Recently, I caved in and joined twitter. Since I’m trying to find an agent, I’ve been following the site #MSWL. If you’re unfamiliar, that stands for “Manuscript Wish List,” and they catalogue #MSWL posts from twitter. Unfortunately, they’ve been going through a site re-design so no new posts for quite some time. I finally had to actually to to twitter.
Perhaps the most popular #MSWL post at the moment is this:
So many agents and editors have reposted this and commented on it. Apparently, they have all received quantities of manuscripts in which the plot is driven by the main character’s stupidity.
My own favorite exampled involves a story in which the main character is at home alone when someone knocks on the door. Opening the door, she finds a bloody man holding a knife. She ends up letting him inside because she couldn’t leave her dog outside with someone who just might be a knife-wielding maniac. Seriously? I took this book back to the library without reading another word.
Apparently editors and agents are sick of this kind of thing too. They’d like to see plots with smart characters.
How do you move the story forward if your characters are smart? Here are a few possibilities:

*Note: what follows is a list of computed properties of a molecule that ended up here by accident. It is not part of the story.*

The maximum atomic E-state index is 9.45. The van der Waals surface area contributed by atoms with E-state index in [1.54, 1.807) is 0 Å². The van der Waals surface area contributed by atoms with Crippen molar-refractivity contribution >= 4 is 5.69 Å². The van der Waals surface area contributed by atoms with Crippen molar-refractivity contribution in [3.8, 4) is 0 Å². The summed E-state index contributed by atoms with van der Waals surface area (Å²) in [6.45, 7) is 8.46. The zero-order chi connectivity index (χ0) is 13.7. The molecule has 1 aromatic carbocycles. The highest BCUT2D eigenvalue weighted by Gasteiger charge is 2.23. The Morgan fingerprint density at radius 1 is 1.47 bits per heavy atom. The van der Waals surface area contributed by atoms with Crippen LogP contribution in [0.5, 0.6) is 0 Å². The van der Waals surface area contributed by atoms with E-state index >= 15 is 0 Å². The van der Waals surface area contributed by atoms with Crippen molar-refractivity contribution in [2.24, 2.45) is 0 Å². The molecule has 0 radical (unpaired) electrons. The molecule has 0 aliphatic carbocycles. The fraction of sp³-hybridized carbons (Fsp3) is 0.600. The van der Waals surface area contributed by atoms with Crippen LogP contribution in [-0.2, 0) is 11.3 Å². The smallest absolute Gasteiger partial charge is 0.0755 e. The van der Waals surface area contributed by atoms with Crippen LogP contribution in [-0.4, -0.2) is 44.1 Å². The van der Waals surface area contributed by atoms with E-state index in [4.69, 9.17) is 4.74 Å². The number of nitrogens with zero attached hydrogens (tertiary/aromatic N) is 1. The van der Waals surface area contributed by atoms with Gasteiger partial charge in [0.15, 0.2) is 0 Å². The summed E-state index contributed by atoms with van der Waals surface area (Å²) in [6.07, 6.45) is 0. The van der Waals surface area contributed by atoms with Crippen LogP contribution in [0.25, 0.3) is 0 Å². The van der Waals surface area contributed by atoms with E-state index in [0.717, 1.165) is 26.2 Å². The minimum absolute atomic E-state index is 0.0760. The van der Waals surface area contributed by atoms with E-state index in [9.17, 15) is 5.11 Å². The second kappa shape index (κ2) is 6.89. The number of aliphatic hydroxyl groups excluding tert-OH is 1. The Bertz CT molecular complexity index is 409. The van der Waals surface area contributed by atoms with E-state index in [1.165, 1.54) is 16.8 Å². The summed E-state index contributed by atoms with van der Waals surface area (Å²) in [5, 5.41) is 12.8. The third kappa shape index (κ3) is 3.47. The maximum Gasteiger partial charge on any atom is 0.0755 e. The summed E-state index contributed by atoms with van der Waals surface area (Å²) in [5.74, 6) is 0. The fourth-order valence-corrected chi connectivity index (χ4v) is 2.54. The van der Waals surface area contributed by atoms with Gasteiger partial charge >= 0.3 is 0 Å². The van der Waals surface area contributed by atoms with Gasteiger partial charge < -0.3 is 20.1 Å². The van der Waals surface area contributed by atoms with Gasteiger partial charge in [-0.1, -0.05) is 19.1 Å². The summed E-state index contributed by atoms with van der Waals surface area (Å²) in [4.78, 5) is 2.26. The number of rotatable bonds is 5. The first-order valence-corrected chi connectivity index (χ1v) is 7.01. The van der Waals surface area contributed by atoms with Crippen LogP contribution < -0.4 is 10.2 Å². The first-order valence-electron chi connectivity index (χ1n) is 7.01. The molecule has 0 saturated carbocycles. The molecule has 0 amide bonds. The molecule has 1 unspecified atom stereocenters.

There are no good choices, only bad choices. I’m currently listening to Most Dangerous: Daniel Ellsberg and the Secret History of the Vietnam War by Steve Sheinkin. About half way through the book, Ellsberg has to decide whether he will betray his friend or his country. Put your character in a situation where there is no “winning” scenario. Something must be sacrificed either way.
Or you could have two characters who are equally brilliant on opposite sides. One of them is going to fail but who?
I’m sure there are other ways to “write smart” and it is up to us to find them. Just think of the amazing stories we could create. Me, I’m thinking about how differently Romeo and Juliet would have played out if they weren’t both complete dunces.